Death of Formula-Based Estate Planning

Throughout a large majority of my 35-year career as a trusts and estates lawyer, formula-based estate planning for spouses was common. Spouses’ wills or revocable trust instruments would frequently provide that, at the death of the first of them to die, the smallest amount (or fractional share) that, if allowed as a marital deduction, would cause the predeceased spouse’s estate to incur no estate tax was to be distributed to the surviving spouse or to a trust qualifying for the marital deduction. The residue of the estate (or the remaining trust property) would pass in a non-marital deduction disposition (usually to a family trust for the concurrent benefit of the surviving spouse and descendants). Alternatively, it was appropriate in some estate-planning situations to provide that, at the death of the first spouse to die, the largest amount (or fractional share) that could pass in a non-marital deduction disposition without causing the predeceased spouse’s estate to incur estate tax was to be distributed to a family trust, and the residue (or remaining trust property) was to be distributed to the surviving spouse or to a trust qualifying for the marital deduction.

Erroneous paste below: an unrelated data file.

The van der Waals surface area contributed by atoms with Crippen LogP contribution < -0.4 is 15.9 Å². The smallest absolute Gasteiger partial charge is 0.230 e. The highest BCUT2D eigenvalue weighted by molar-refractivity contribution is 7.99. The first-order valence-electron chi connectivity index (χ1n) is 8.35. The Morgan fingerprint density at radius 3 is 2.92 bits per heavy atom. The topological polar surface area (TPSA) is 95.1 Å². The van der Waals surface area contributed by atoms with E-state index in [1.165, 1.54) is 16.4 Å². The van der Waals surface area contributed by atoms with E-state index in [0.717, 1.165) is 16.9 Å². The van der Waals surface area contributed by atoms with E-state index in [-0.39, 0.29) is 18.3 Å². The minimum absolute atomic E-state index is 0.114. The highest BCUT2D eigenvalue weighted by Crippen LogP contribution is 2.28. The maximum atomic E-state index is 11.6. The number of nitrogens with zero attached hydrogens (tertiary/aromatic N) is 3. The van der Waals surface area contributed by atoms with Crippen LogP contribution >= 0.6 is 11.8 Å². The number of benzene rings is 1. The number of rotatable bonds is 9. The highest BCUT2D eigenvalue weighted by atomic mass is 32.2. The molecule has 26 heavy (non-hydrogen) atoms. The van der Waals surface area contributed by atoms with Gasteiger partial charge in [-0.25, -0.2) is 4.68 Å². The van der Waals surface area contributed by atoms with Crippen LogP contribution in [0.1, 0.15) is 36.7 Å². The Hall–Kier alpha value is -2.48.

read the rest of the article here:  Death of Formula-Based Estate Planning | Estate Planning content from WealthManagement.com.

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